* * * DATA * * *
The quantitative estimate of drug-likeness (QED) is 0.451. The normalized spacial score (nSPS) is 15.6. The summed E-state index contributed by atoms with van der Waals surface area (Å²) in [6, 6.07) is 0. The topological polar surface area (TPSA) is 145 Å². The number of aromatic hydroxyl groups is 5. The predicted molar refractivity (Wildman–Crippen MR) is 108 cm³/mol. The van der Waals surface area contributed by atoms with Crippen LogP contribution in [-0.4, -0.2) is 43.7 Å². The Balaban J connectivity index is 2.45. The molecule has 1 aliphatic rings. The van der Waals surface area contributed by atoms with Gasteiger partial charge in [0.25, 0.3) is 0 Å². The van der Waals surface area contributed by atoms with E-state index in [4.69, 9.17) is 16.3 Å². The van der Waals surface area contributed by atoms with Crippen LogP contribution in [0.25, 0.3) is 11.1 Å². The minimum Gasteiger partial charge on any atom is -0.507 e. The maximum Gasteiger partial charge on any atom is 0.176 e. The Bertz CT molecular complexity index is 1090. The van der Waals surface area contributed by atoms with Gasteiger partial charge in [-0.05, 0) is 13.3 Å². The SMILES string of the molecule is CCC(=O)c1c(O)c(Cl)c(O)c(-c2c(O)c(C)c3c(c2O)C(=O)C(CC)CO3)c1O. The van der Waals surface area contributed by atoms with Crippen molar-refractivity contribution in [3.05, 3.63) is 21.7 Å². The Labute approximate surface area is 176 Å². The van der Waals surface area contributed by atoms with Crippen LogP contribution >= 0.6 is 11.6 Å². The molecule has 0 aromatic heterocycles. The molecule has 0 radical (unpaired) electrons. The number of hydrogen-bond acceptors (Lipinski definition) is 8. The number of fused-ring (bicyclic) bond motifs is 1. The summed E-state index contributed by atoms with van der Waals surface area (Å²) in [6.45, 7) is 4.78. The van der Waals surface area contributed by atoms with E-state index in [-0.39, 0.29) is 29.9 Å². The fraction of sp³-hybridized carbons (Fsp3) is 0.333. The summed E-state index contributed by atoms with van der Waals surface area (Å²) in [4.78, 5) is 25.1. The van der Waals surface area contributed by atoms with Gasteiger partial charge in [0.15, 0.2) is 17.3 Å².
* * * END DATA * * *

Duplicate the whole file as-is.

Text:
The quantitative estimate of drug-likeness (QED) is 0.451. The normalized spacial score (nSPS) is 15.6. The summed E-state index contributed by atoms with van der Waals surface area (Å²) in [6, 6.07) is 0. The topological polar surface area (TPSA) is 145 Å². The number of aromatic hydroxyl groups is 5. The predicted molar refractivity (Wildman–Crippen MR) is 108 cm³/mol. The van der Waals surface area contributed by atoms with Crippen LogP contribution in [-0.4, -0.2) is 43.7 Å². The Balaban J connectivity index is 2.45. The molecule has 1 aliphatic rings. The van der Waals surface area contributed by atoms with Gasteiger partial charge in [0.25, 0.3) is 0 Å². The van der Waals surface area contributed by atoms with E-state index in [4.69, 9.17) is 16.3 Å². The van der Waals surface area contributed by atoms with Crippen LogP contribution in [0.25, 0.3) is 11.1 Å². The minimum Gasteiger partial charge on any atom is -0.507 e. The maximum Gasteiger partial charge on any atom is 0.176 e. The Bertz CT molecular complexity index is 1090. The van der Waals surface area contributed by atoms with Gasteiger partial charge in [-0.05, 0) is 13.3 Å². The SMILES string of the molecule is CCC(=O)c1c(O)c(Cl)c(O)c(-c2c(O)c(C)c3c(c2O)C(=O)C(CC)CO3)c1O. The van der Waals surface area contributed by atoms with Crippen molar-refractivity contribution in [3.05, 3.63) is 21.7 Å². The Labute approximate surface area is 176 Å². The van der Waals surface area contributed by atoms with Crippen LogP contribution >= 0.6 is 11.6 Å². The molecule has 0 aromatic heterocycles. The molecule has 0 radical (unpaired) electrons. The number of hydrogen-bond acceptors (Lipinski definition) is 8. The number of fused-ring (bicyclic) bond motifs is 1. The summed E-state index contributed by atoms with van der Waals surface area (Å²) in [6.45, 7) is 4.78. The van der Waals surface area contributed by atoms with E-state index in [-0.39, 0.29) is 29.9 Å². The fraction of sp³-hybridized carbons (Fsp3) is 0.333. The summed E-state index contributed by atoms with van der Waals surface area (Å²) in [4.78, 5) is 25.1. The van der Waals surface area contributed by atoms with Gasteiger partial charge in [0.15, 0.2) is 17.3 Å².